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Canadian Small Towns Top List of Best Communities in Canada

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Canadian Small Towns Top List of Best Communities in Canada
3 min. read
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Image: Michael Shake / Shutterstock.com

Canada’s small towns are being recognized as some of the best places to live in the country, according to Maclean’s magazine’s first-ever Best Communities in Canada list.

Of the 415 Canadian municipalities that the magazine compared, almost 60% of those in the top 50 spots are smaller communities with fewer than 40,000 people.

Small towns have traditionally been painted as sleepy, struggling places that younger generations are eager to leave behind. But, the data collected as part of the best communities ranking tells a different story.

Top-Ranked Communities

Communities in Ontario and British Columbia made up the majority of the top-ranked municipalities. Ontario communities took 28 of the top 50 spots, while B.C. communities earned 16 spots.

This isn’t surprising, considering those two provinces have great weather, strong economies, low sales and income taxes (B.C.), and the country’s shortest healthcare wait times (Ontario).

Most of the highest-ranked small towns can be found in the Greater Golden Horseshoe area of Ontario or on Vancouver Island. This means they’re within driving distance of the higher-priced real estate in Victoria or Toronto.

Small-Town Living Benefits Numerous

Small towns in more remote areas can experience issues with lack of reliable internet connections, slower job growth and less-accessible healthcare. And, according to a 2015 report by Strengthening Rural Canada, workers in remote, small towns earn about 30% less than those in urban centres.

Small towns closer to large cities tend to offer the most benefits. These communities are well-connected; have their own strong, local economies; see robust population growth; and offer easier access to healthcare services. Many also act as suburbs, where residents can enjoy the quiet, natural beauty available just outside of major cities, while also taking advantage of the opportunities offered by nearby urban centres.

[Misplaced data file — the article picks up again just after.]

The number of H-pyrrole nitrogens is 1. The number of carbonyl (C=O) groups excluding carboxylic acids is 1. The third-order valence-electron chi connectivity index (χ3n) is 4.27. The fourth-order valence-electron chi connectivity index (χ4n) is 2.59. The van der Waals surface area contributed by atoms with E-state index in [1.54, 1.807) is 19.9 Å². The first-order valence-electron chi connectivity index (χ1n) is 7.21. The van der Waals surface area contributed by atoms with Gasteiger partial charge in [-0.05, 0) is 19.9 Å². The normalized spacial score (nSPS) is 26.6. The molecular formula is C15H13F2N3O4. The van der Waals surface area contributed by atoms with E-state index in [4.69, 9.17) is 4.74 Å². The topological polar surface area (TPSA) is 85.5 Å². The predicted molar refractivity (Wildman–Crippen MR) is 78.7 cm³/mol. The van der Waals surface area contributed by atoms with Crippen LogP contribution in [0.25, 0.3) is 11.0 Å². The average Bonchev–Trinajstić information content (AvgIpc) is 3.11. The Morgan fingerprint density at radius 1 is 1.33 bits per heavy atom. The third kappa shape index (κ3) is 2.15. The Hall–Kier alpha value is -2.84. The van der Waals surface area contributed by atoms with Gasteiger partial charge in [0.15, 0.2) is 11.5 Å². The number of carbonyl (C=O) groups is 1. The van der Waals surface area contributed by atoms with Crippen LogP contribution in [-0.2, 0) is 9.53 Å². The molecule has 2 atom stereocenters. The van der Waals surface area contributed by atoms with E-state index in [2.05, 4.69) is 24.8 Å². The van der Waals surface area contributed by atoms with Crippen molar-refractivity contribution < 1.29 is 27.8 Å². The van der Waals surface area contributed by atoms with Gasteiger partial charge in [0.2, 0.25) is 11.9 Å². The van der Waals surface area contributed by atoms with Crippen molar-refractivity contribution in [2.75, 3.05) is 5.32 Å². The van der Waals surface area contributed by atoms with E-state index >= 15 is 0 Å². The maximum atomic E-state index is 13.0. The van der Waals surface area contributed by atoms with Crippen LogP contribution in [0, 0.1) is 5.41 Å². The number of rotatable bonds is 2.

In exchange for a willingness to make a longer commute, small-town residents can find more affordable homes that often offer more features and square footage than urban homes. But, not all residents of smaller towns make the commute to work in a bigger city. According to census data on commuting patterns, many people in small towns actually work in town rather than commute, thanks to successful local economies. For example, 25-65% of the people living in the eight higher-ranked small towns near Toronto work in their hometowns. Only the town of New Tecumseth has a large share of commuters, at 44%.

The share of people in the small towns of B.C.’s Interior and Coast regions who work in their hometowns is even larger than in Ontario. While larger communities like West Kelowna have more commuters, those with homes in Salmon Arm, Prince Rupert, Terrace and other small, more-remote communities, tend to work where they live.

What About Large Cities?

Canada’s largest cities present a certain type of compromise. Owning Toronto homes or Vancouver properties provides access to some of the country’s highest-paying jobs, but living in these cities also means paying some of the highest prices for real estate. For example, to buy a home outright, an average Toronto family would need to save its entire household income for close to nine years, while in Vancouver, homes require nearly 13 times the average household income. This is not the case in smaller towns, where residents have an attractive alternative to urban centres in which they can get more bang for their buck in real estate investments.

Ranking Methodology

Data for the rankings was provided by Environics Analytics and was combined with other publicly available data from a variety of sources. The categories were weighted based on their importance to the average person. The strength of the local economy and affordability each accounted for 20 percent of the overall score, making them the two highest-weighted categories. These were followed by access to healthcare, weather, commute, crime, taxes, population growth, culture and amenities.

With more people looking to live outside of large, urban centres to reap the benefits of more affordable housing, quieter neighbourhoods and a slower pace, Canada’s small towns are becoming a hot commodity. No longer considered unprogressive or obsolete, these towns are offering attractive alternatives to those looking to escape big-city living.

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